Skip directly to search Skip directly to A to Z list Skip directly to page options Skip directly to site content

Volume 1, Number 2—April 1995

News and Notes

Recommendations for Preventing the Spread of Vancomycin Resistance

Hospital Infection Control Practices Advisory Committee
Author affiliations: National Center for Infectious Diseases, Centers for Disease Control and Prevention, Atlanta, Georgia, USA

Cite This Article


Highlight and copy the desired format.

EID Recommendations for Preventing the Spread of Vancomycin Resistance. Emerg Infect Dis. 1995;1(2):66-67.
AMA Recommendations for Preventing the Spread of Vancomycin Resistance. Emerging Infectious Diseases. 1995;1(2):66-67. doi:10.3201/eid0102.952010.
APA (1995). Recommendations for Preventing the Spread of Vancomycin Resistance. Emerging Infectious Diseases, 1(2), 66-67.

CDC's Hospital Infection Control Practices Advisory Committee (HICPAC) has published "Recommendations for Preventing the Spread of Vancomycin Resistance." The recommendations focus on vancomycin-resistant enterococci (VRE).

The reported incidence of infection and colonization with VRE in U.S. hospitals has increased rapidly in the last 5 years. This increase has compounded the need for antimicrobial drugs to treat VRE infections. Most VRE are also resistant to multiple other drugs (e.g., aminoglycoside and ampicillin), which have been used for treating VRE infections. In addition, the possibility that the vancomycin-resistance genes present in VRE may be transferred to other gram-positive microorganisms, especially Staphylococcus aureus, is a serious public health concern.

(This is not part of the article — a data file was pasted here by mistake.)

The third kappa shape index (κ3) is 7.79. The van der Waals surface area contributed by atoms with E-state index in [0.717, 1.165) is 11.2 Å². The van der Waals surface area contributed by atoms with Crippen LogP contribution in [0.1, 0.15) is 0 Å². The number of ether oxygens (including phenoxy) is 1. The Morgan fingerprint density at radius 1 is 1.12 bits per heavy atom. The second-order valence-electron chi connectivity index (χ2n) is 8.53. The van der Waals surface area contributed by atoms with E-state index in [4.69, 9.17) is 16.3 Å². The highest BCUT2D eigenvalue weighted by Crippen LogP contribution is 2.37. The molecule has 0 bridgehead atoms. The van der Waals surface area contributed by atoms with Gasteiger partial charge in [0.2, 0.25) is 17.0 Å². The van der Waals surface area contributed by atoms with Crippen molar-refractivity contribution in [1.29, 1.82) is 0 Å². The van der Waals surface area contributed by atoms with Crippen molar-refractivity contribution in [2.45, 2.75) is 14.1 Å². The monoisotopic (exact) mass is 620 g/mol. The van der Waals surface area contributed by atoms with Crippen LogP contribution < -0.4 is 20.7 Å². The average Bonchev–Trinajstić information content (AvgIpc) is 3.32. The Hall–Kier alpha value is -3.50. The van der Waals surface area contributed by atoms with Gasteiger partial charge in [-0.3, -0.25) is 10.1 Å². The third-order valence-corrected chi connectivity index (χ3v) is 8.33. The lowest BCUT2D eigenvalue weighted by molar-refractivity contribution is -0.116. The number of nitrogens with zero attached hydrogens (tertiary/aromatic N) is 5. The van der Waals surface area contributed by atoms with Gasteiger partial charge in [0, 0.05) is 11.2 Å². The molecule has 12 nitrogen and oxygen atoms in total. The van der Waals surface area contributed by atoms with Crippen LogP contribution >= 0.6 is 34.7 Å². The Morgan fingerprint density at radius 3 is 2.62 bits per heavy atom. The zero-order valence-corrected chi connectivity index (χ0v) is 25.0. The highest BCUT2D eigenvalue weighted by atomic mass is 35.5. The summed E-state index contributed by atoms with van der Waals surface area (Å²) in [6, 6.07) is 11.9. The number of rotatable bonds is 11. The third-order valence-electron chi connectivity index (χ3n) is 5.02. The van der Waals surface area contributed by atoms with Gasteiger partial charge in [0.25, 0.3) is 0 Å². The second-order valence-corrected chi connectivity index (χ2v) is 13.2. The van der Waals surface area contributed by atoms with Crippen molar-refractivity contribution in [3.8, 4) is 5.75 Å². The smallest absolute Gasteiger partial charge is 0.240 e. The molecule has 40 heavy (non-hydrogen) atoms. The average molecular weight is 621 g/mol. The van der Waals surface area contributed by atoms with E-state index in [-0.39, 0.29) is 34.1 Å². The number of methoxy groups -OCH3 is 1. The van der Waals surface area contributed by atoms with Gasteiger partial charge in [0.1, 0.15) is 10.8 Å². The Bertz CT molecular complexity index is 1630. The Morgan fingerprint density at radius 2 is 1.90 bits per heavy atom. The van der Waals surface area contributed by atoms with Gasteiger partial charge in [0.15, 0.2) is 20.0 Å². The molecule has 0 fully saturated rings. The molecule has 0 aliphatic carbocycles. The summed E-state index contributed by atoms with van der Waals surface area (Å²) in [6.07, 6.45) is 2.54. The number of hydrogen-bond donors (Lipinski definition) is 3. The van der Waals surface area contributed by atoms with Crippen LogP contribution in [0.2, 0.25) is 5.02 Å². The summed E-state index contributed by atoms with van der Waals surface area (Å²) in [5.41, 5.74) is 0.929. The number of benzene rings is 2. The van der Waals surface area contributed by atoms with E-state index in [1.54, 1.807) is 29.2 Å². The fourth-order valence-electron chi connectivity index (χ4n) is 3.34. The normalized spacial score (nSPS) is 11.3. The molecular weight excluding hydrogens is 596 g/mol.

Although the epidemiology of VRE has not been fully elucidated, and most enterococcal infections have been attributed to the patient's endogenous flora, recent studies have demonstrated that enterococci, including VRE, can be spread directly from patient to patient or indirectly by transient carriage on the hands of personnel or contaminated environmental surfaces and patient-care equipment.

In its recommendations, HICPAC stresses that the prevention and control of vancomycin resistance will require a coordinated, concerted effort from various departments of a hospital. Because the recommendations were developed with limited data and further research is needed to find cost-effective ways to control the spread of vancomycin resistance, HICPAC strongly encourages hospitals to develop their own institution-specific plans, which should stress the following elements: 1) prudent vancomycin use by clinicians, 2) education of hospital staff regarding vancomycin resistance, 3) early detection and prompt reporting of vancomycin resistance in enterococci and other gram-positive microorganisms by the hospital microbiology laboratory, and 4) immediate implementation of appropriate infection-control measures to prevent person-to-person transmission of VRE.

The recommendations were developed by HICPAC's Subcommittee on the Prevention and Control of Antimicrobial-Resistant Microorganisms in Hospitals and subject-matter experts and representatives of the American Hospital Association, American Society for Microbiology, Association for Professionals in Infection Control and Epidemiology, Infectious Diseases Society of America, Society for Healthcare Epidemiology of America, and Surgical Infection Society. The recommendations were published in February in Infection Control and Hospital Epidemiology 1995;16:105-13 and will also be published in the April 1995 issue of the American Journal for Infection Control.

Cite This Article

DOI: 10.3201/eid0102.952010

Table of Contents – Volume 1, Number 2—April 1995